Should We Use Combination Therapy for Multiple Sclerosis?

By Susan Gauthier, DO, MS, Assistant Professor of Neurology, Weill Cornell Medical College.

Synopsis: This study finds that combined treatment of interferon beta 1a and glatiramer acetate is not more effective than either individual treatment in combating relapsing-remitting multiple sclerosis.

Source: Lublin F, et al. Randomized study combining interferon and glatiramer acetate in multiple sclerosis. Ann Neurol 2013;73:327-340.

The injectables interferon beta and glatiramer acetate (GA) have in recent years been joined by a multitude of other FDA-approved multiple sclerosis treatments. Each injectable treatment is considered only partially effective as ensuring patient cooperation has repeatedly proved difficult. As such, considerably more convenient oral treatment agents have entered the scene bringing a wide range of efficacy. Despite compliance issues, injection therapy to treat MS consistently has demonstrated the most desirable safety profiles. This increases the importance of improving injection therapy’s efficacy, leading to the conduction of the current CombiRx study, which expected to improve injectable MS treatments by combining interferon beta 1a with glatiramer acetate treatment.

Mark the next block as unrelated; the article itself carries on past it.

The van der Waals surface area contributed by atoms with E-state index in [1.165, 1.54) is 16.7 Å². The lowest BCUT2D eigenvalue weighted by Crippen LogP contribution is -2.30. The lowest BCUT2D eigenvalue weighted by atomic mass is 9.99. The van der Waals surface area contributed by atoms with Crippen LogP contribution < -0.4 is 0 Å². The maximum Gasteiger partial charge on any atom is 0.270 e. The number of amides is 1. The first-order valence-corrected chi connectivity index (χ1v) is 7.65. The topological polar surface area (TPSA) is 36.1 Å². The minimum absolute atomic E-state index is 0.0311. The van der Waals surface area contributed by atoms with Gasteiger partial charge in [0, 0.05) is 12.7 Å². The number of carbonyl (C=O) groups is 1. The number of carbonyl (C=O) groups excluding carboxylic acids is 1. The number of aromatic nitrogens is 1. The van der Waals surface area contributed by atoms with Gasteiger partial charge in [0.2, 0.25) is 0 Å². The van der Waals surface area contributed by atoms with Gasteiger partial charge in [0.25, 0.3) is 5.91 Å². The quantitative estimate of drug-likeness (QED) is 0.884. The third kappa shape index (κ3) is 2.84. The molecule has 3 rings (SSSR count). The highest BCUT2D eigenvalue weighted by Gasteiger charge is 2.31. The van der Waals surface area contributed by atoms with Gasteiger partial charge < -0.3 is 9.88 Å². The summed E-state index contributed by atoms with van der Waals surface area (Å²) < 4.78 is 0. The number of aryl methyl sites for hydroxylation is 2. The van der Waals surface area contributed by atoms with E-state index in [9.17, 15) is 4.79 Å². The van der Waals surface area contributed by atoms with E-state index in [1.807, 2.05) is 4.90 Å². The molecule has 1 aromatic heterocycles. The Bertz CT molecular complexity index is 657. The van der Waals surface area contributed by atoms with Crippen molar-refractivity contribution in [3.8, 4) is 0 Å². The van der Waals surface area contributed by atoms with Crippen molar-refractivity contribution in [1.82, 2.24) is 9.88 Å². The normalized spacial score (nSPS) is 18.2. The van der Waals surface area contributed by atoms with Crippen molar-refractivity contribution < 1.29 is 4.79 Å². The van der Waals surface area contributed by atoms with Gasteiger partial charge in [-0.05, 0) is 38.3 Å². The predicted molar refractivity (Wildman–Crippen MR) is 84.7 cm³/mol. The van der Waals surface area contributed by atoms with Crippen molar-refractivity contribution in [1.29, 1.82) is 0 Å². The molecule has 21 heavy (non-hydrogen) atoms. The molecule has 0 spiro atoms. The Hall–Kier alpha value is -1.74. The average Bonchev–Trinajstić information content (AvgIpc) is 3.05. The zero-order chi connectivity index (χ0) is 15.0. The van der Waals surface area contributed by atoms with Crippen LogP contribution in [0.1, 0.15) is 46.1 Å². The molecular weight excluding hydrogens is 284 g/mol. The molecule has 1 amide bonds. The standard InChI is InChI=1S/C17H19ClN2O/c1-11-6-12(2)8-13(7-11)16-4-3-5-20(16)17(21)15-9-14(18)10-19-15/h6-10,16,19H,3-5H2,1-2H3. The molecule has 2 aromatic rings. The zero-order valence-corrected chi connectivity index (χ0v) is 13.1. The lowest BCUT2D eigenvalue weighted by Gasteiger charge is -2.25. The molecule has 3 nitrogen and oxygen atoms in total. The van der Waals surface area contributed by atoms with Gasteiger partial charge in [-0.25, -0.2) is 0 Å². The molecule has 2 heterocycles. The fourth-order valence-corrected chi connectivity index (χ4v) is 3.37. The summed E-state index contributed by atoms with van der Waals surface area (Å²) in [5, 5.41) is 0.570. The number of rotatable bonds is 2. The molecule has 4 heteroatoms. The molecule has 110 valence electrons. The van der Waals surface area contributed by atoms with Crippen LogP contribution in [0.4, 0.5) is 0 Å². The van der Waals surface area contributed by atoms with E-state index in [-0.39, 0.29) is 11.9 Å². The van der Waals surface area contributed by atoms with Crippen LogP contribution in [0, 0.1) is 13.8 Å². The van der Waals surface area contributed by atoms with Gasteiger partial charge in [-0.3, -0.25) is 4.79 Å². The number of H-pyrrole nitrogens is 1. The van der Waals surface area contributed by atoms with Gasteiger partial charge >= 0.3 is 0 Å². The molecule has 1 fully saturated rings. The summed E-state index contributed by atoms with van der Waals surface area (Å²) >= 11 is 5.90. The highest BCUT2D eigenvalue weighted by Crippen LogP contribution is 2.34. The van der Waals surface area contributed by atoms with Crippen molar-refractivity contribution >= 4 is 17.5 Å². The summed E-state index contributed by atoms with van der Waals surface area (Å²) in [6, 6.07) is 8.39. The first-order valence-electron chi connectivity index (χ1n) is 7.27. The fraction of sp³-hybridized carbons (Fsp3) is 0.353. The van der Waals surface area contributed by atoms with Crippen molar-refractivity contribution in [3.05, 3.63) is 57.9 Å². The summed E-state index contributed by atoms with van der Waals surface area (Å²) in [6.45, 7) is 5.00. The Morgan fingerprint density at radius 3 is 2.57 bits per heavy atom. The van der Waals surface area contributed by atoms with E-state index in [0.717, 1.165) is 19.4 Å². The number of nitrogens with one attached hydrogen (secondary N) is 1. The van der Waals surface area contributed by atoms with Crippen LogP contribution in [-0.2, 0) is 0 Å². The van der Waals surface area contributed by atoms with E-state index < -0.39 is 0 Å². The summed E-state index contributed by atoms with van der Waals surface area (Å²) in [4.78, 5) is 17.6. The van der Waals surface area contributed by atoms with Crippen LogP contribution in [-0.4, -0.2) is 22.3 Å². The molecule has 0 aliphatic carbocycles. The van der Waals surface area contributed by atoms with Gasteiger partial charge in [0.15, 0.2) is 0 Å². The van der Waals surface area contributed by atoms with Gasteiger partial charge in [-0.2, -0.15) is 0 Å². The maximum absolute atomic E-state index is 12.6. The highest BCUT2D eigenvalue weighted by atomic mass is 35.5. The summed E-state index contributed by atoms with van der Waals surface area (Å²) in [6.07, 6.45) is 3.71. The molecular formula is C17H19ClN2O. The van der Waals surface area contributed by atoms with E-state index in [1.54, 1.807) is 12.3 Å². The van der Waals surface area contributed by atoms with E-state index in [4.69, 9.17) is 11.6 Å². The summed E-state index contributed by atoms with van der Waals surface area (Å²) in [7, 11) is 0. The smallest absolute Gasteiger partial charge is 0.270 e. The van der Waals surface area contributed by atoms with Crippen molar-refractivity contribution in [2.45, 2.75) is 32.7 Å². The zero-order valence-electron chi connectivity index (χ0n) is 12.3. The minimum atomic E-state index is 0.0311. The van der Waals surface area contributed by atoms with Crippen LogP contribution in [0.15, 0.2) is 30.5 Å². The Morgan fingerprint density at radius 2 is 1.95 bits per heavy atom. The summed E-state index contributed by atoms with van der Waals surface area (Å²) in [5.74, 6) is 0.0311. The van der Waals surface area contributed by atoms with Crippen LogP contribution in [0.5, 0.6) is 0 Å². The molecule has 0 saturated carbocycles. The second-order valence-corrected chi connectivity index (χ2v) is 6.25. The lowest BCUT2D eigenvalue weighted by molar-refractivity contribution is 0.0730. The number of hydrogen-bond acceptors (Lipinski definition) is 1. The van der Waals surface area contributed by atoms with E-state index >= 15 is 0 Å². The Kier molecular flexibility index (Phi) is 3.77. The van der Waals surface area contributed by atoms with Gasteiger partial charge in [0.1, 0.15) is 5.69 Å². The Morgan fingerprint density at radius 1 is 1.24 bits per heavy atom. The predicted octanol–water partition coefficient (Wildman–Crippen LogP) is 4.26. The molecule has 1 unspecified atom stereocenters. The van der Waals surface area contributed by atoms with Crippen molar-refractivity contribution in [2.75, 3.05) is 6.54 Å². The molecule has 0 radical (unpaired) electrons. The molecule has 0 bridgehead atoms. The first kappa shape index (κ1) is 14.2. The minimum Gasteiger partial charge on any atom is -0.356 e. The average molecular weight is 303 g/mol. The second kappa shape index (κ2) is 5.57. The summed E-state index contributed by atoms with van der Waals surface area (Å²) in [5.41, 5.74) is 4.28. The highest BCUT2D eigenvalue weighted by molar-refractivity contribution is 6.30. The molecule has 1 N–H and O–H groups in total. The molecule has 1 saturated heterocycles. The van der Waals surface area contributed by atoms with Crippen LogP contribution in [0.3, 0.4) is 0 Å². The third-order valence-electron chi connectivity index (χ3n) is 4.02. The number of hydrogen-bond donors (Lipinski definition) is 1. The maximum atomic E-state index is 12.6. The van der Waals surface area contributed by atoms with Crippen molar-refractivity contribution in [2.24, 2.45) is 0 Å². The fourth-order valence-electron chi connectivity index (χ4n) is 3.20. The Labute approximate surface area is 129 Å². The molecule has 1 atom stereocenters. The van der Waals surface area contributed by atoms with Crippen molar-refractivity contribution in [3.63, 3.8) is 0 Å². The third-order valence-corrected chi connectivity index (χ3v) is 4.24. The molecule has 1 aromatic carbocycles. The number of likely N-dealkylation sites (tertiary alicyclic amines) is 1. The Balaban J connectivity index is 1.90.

Randomized and double-blind, the CombiRx study matched patients treated with a combined IFN/GA treatment or individual treatment alone with a matching placebo. The study initially intended to last 3 years but some patients participated for up to seven years as a part of an extended phase. In order to be included, patients had to have experienced at least two MS relapses in the prior 36 months. The outcome measure that was prioritized was the rate of annual relapse. Other, secondary outcome measures included changes in clinical disability scores as well as composite MRI scores. The study aimed to compare the combination treatment to the more effective of the two individual treatments, which proved to be glatiramer acetate. In comparisons, the combination group proved to not be more effective than GA treatment alone. None of the groups showed significant differences in disease progression, composite MRI or brain atrophy rates. The combination treatment of IFN and GA, however, did show significantly better results in lessening the number of enhancing lesions as well as in disease activity-free status, suggesting that though the study found no significant proof that combination therapy is more effective, the method merits further research.